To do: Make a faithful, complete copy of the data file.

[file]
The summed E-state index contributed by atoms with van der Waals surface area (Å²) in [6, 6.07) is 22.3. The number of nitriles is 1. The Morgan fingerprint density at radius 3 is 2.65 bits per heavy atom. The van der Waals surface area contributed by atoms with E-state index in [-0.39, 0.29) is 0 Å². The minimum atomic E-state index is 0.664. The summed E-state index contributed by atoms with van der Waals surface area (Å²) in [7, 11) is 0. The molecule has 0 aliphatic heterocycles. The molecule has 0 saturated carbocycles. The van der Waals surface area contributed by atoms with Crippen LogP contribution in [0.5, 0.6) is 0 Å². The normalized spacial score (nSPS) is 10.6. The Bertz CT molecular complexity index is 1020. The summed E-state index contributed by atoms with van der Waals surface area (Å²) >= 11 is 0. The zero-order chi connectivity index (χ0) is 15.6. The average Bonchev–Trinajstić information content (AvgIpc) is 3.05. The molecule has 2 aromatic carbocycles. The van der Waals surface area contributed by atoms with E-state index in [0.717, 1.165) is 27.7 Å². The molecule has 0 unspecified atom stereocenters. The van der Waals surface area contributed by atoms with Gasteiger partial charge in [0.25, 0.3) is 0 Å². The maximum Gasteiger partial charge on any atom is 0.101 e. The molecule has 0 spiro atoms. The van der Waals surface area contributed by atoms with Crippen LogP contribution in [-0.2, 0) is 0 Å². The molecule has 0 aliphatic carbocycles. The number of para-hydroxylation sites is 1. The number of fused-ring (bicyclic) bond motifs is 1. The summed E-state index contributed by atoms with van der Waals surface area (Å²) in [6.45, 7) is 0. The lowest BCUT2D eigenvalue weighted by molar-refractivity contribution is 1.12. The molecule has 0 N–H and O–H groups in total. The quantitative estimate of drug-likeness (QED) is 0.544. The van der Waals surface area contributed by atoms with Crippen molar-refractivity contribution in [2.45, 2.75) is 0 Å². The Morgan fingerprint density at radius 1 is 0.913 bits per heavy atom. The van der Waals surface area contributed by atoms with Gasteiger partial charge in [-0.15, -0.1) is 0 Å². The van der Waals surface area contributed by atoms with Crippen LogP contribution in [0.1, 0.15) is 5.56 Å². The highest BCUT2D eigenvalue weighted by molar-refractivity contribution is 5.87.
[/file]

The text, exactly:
The summed E-state index contributed by atoms with van der Waals surface area (Å²) in [6, 6.07) is 22.3. The number of nitriles is 1. The Morgan fingerprint density at radius 3 is 2.65 bits per heavy atom. The van der Waals surface area contributed by atoms with E-state index in [-0.39, 0.29) is 0 Å². The minimum atomic E-state index is 0.664. The summed E-state index contributed by atoms with van der Waals surface area (Å²) in [7, 11) is 0. The molecule has 0 aliphatic heterocycles. The molecule has 0 saturated carbocycles. The van der Waals surface area contributed by atoms with Crippen LogP contribution in [0.5, 0.6) is 0 Å². The normalized spacial score (nSPS) is 10.6. The Bertz CT molecular complexity index is 1020. The summed E-state index contributed by atoms with van der Waals surface area (Å²) >= 11 is 0. The zero-order chi connectivity index (χ0) is 15.6. The average Bonchev–Trinajstić information content (AvgIpc) is 3.05. The molecule has 2 aromatic carbocycles. The van der Waals surface area contributed by atoms with E-state index in [0.717, 1.165) is 27.7 Å². The molecule has 0 unspecified atom stereocenters. The van der Waals surface area contributed by atoms with Gasteiger partial charge in [0.25, 0.3) is 0 Å². The maximum Gasteiger partial charge on any atom is 0.101 e. The molecule has 0 spiro atoms. The van der Waals surface area contributed by atoms with Crippen LogP contribution in [-0.2, 0) is 0 Å². The molecule has 0 aliphatic carbocycles. The number of para-hydroxylation sites is 1. The number of fused-ring (bicyclic) bond motifs is 1. The summed E-state index contributed by atoms with van der Waals surface area (Å²) in [6.45, 7) is 0. The lowest BCUT2D eigenvalue weighted by molar-refractivity contribution is 1.12. The molecule has 0 N–H and O–H groups in total. The quantitative estimate of drug-likeness (QED) is 0.544. The van der Waals surface area contributed by atoms with Crippen molar-refractivity contribution in [2.45, 2.75) is 0 Å². The Morgan fingerprint density at radius 1 is 0.913 bits per heavy atom. The van der Waals surface area contributed by atoms with Gasteiger partial charge in [-0.15, -0.1) is 0 Å². The van der Waals surface area contributed by atoms with Crippen LogP contribution in [0.1, 0.15) is 5.56 Å². The highest BCUT2D eigenvalue weighted by molar-refractivity contribution is 5.87.